Hayley Reynolds, from the Auckland Bioengineering Institute, is developing a computerised 3D model of the body that will help doctors predict where a patient’s cancerous melanoma cells are more likely to spread. Melanoma develops in skin cells, but can metastasise (spread) from the skin to other sites in the body. Unfortunately, once melanoma has spread, there is not yet any reliable cure.
It spreads very quickly and not always in predictable ways. The earliest sign that melanoma has spread is usually found in the lymph nodes, but it is often difficult for doctors to know which lymph nodes to check and to be sure they have checked all the likely lymph nodes – there are over 600 lymph nodes in the body with 43 lymph node fields where melanoma is likely to spread.
Learn more about lymphatic system.
The aim of Hayley’s research was to develop an efficient way of displaying which lymph nodes melanoma is most likely to have spread to, from any skin site in the body.
Building the computer model
To build her 3D anatomical computer model, Hayley used photographic images from the Visible Human Project, which has over 18,000 cross section photos of the human body, obtained from slicing a male cadaver into 1 mm slices. Hayley ‘stacked’ these 2D photos in 3D computer space and used this to create a 3D computer skin mesh. She then located and mapped lymph nodes onto her 3D model, also using the Visible Human. Hayley’s 3D man is an accurate model of the skin and lymph nodes.
Using lymphoscintigraphy data
As well as building the computer model of skin and lymph nodes, Hayley needed to record data about melanoma sites and dissemination on the model. She did this using lymphoscintigraphy data from melanoma patients. In some hospitals, all patients with early melanoma undergo a hospital test called lymphoscintigraphy (LSG) – a radioactive tracer and blue tracer dye are injected into the skin around the melanoma, and over 2–3 hours, these travel to the lymph nodes. The first lymph node(s) that drains the melanoma site is called the sentinel lymph node(s). Obviously, this is very useful before surgery.
Hayley has used lymphoscintigraphy data from the Sydney Melanoma Unit (SMU) to develop her computer model. The SMU has the world’s largest LSG database of over 5,000 melanoma patients. They have recorded in 2D the location of each patient’s melanoma site and have also recorded which lymph node(s) it has spread to. Hayley has used these 2D maps and the Sydney Melanoma Unit’s database and has mapped this 2D data onto her 3D computerised model to reveal patterns of melanoma spread. This allows doctors to predict where tumours may develop if the melanoma has spread so they can focus on these high risk areas.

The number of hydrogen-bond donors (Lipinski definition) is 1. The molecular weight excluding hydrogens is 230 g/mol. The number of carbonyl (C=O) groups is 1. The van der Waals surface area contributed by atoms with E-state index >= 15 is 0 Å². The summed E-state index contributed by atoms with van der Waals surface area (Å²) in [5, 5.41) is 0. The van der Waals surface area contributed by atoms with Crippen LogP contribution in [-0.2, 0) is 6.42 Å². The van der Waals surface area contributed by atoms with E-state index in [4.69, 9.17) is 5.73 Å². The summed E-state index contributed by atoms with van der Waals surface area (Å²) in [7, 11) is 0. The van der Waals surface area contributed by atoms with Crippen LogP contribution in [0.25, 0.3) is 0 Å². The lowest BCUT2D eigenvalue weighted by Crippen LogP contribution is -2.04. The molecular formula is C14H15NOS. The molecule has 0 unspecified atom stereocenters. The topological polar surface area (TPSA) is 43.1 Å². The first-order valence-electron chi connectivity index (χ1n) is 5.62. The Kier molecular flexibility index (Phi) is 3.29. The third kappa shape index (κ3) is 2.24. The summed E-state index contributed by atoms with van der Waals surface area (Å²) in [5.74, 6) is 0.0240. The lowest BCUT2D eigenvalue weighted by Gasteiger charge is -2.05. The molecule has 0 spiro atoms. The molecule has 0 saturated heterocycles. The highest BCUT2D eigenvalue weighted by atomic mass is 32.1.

Using the computer model
Instead of looking at data from over 5,000 patients on 2D sheets of paper, doctors can click on an area of skin on the 3D body displayed on the screen and can see all the sentinel lymph nodes sites previously found by the SMU. They can instantly see a display of the lymph nodes where cancer cells have spread to from that site in other patients. This means they can decide where to check for signs of cancer spread.
Nature of science
Models are used by scientists when developing explanations about their data. Often the model is used as a predictive tool.
Hayley has also developed heat maps that show the likelihood of spread to a particular lymph node site. A skin selection tool allows doctors to select an area of skin to see potential lymph node sites and how many patients have been sampled with melanoma in the particular skin site.
Hayley’s software has built-in capability for doctors to record their patients’ data straight away in 3D. This means that the database can continue to expand.
Why this kind of research in particular?
New Zealand has one of the highest melanoma rates in the world, with over 200 deaths per year. According to New Zealand skin cancer statistics, skin cancer is the most common cancer here. Hayley, whose 17-year-old brother Wayne lost a long battle with leukaemia, wanted to pursue research that would have a useful practical outcome, something that would enable doctors to diagnose and treat their patients more quickly and effectively.
Hayley’s research is supervised by Maurice Wilkins Centre investigators Associate Professor Rod Dunbar (School of Biological Sciences) and Dr Nicolas Smith (Bioengineering Institute) at the University of Oxford.